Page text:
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New Phytologist

Fangjun Li, Maoying Li, Ping Wang, Kevin L Cox, Liusheng Duan, Jane K Dever, Libo Shan, Zhaohu Li, Ping He
Drought is a key limiting factor for cotton (Gossypium spp.) production, as more than half of the global cotton supply is grown in regions with high water shortage. However, the underlying mechanism of the response of cotton to drought stress remains elusive. By combining genome-wide transcriptome profiling and a loss-of-function screen using virus-induced gene silencing, we identified Gossypium hirsutum GhWRKY59 as an important transcription factor that regulates the drought stress response in cotton. Biochemical and genetic analyses revealed a drought stress-activated mitogen-activated protein (MAP) kinase cascade consisting of GhMAP3K15-Mitogen-activated Protein Kinase Kinase 4 (GhMKK4)-Mitogen-activated Protein Kinase 6 (GhMPK6) that directly phosphorylates GhWRKY59 at residue serine 221...
July 12, 2017: New Phytologist
Guillaume Théroux-Rancourt, J Mason Earles, Matthew E Gilbert, Maciej A Zwieniecki, C Kevin Boyce, Andrew J McElrone, Craig R Brodersen
The mesophyll surface area exposed to intercellular air space per leaf area (Sm ) is closely associated with CO2 diffusion and photosynthetic rates. Sm is typically estimated from two-dimensional (2D) leaf sections and corrected for the three-dimensional (3D) geometry of mesophyll cells, leading to potential differences between the estimated and actual cell surface area. Here, we examined how 2D methods used for estimating Sm compare with 3D values obtained from high-resolution X-ray microcomputed tomography (microCT) for 23 plant species, with broad phylogenetic and anatomical coverage...
July 10, 2017: New Phytologist
Meixuezi Tong, Tanja Kotur, Wanwan Liang, Katja Vogelmann, Tatjana Kleine, Dario Leister, Catharina Brieske, Shuhua Yang, Daniel Lüdke, Marcel Wiermer, Yuelin Zhang, Xin Li, Stefan Hoth
In both plants and animals, intracellular nucleotide-binding leucine-rich repeat proteins (NLRs; or Nod-like receptors) serve as immune receptors to recognize pathogen-derived molecules and mount effective immune responses against microbial infections. Plant NLRs often guard the presence or activity of other host proteins, which are the direct virulence targets of pathogen effectors. These guardees are sometimes immune-promoting components such as those in a mitogen-activated protein kinase cascade. Plant E3 ligases serve many roles in immune regulation, but it is unclear whether they can also be guarded by NLRs...
July 10, 2017: New Phytologist
Shihao Su, Wei Xiao, Wuxiu Guo, Xinran Yao, Junqing Xiao, Ziqing Ye, Na Wang, Keyuan Jiao, Mengqi Lei, Qincheng Peng, Xiaohe Hu, Xia Huang, Da Luo
The diverse pigmentation patterns of flower corollas probably result from pollinator-mediated selection. Previous studies demonstrated that R2R3-MYB factors may have been recruited in the regulation of corolla pigmentation. However, how R2R3-MYBs became so diverse in their regulation of different pigmentation patterns remains unclear. Here, we studied a Lamiales species, Torenia fournieri, which has elaborate zygomorphic flowers with dorsal-ventral asymmetries in corolla pigmentation. We found recent gene duplication events in CYCLOIDEA-like (CYC-like) and RADIALIS-like (RAD-like) genes, and functionally analyzed three dorsal-specific expression factors: TfCYC1, TfCYC2, and TfRAD1...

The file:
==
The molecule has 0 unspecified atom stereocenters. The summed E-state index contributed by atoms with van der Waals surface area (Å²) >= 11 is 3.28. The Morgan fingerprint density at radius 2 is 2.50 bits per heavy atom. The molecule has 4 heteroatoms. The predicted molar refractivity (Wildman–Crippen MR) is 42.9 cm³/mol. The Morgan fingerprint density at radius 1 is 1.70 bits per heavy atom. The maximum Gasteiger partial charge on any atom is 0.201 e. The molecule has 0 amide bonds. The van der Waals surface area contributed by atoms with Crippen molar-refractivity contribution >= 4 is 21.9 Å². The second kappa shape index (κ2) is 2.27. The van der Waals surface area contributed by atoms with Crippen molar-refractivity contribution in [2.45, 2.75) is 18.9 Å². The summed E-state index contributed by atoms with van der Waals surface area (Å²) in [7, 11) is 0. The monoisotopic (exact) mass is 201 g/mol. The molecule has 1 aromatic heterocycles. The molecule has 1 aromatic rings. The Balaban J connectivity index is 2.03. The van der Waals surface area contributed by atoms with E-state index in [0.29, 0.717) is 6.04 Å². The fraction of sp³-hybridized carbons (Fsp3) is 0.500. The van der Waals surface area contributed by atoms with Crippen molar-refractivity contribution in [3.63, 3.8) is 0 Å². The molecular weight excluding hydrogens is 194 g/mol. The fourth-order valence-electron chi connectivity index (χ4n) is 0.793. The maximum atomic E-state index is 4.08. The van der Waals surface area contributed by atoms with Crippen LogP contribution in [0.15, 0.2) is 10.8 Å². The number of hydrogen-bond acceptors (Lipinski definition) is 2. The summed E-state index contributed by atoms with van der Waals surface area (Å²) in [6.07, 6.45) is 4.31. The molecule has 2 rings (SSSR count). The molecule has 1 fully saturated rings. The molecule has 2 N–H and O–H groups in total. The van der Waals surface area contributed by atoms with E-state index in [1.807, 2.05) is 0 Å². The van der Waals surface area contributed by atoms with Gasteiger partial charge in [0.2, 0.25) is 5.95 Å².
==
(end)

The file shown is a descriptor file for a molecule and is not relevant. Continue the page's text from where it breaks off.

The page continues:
July 10, 2017: New Phytologist
Feng Zhu, Tao Luo, Chaoyang Liu, Yang Wang, Hongbin Yang, Wei Yang, Li Zheng, Xue Xiao, Mingfei Zhang, Rangwei Xu, Jianguo Xu, Yunliu Zeng, Juan Xu, Qiang Xu, Wenwu Guo, Robert M Larkin, Xiuxin Deng, Yunjiang Cheng
Although the functions of carotenogenic genes are well documented, little is known about the mechanisms that regulate their expression, especially those genes involved in α - and β-branch carotenoid metabolism. In this study, an R2R3-MYB transcriptional factor (CrMYB68) that directly regulates the transformation of α- and β-branch carotenoids was identified using Green Ougan (MT), a stay-green mutant of Citrus reticulata cv Suavissima. A comprehensive analysis of developing and harvested fruits indicated that reduced expression of β-carotene hydroxylases 2 (CrBCH2) and 9-cis-epoxycarotenoid dioxygenase 5 (CrNCED5) was responsible for the delay in the transformation of α- and β-carotene and the biosynthesis of ABA...
July 6, 2017: New Phytologist
Anna Vlašánková, Eliška Padyšáková, Michael Bartoš, Ximo Mengual, Petra Janečková, Štěpán Janeček
Since the time of Darwin, biologists have considered the floral nectar spur to be an adaptation representing a high degree of plant specialization. Nevertheless, some researchers suggest that nature is more complex and that even morphologically specialized plants attract a wide spectrum of visitors. We observed visitors on Impatiens burtonii (Balsaminaceae) and measured the depth of the proboscis insertion into the spur, the distance of the nectar surface from the spur entrance and the visitor's effectiveness...
July 5, 2017: New Phytologist